Because applicants are expected to show how they will coordinate with national service programs, applicants should reach out to their State Service Commission to learn about their state’s application process and deadline, which may be significantly before the CNCS deadline of January 13, 2015. Notice of Intent to apply is due December 29, 2014. To learn more and apply, visit the website.

Wednesday, December 3, 2014

National Network of Sector Partners Offers Free Virtual Conference to Address Barriers to Employment

The Insight Center for Community Economic Development hosts the National Network of Sector Partners (NNSP), a free virtual conference on sector initiatives and other workforce models for individuals with barriers to employment. The Insight Center for Community Economic Development is a national research, consulting and legal organization dedicated to building economic health and opportunity in vulnerable communities. The conference features workshops, interactive discussions and networking opportunities with leading practitioners, policy-makers and researchers about important policy and practice lessons from the sector field.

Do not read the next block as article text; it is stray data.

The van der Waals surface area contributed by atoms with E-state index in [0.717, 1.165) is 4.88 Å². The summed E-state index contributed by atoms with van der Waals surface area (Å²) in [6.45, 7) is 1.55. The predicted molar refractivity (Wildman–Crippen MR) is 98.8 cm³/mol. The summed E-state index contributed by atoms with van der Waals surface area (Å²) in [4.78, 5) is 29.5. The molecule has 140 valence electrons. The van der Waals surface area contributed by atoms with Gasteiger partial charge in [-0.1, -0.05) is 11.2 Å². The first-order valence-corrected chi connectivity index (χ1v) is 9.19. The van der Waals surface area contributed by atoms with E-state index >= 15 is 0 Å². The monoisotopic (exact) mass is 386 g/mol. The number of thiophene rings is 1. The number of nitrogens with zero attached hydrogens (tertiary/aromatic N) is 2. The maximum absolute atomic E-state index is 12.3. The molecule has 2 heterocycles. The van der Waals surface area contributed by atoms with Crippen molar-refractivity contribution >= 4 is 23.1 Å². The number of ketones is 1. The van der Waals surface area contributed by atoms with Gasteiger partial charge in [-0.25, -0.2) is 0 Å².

The conference will feature four tracks addressing the most relevant topics for sector initiatives today:
  • Sector Initiatives and Career Pathways: Sector initiatives customize solutions for multiple employers and increase access to good jobs for low-income individuals. Career pathways connect progressive levels of basic skills and postsecondary education, training and supportive services to optimize the progress and success of individuals.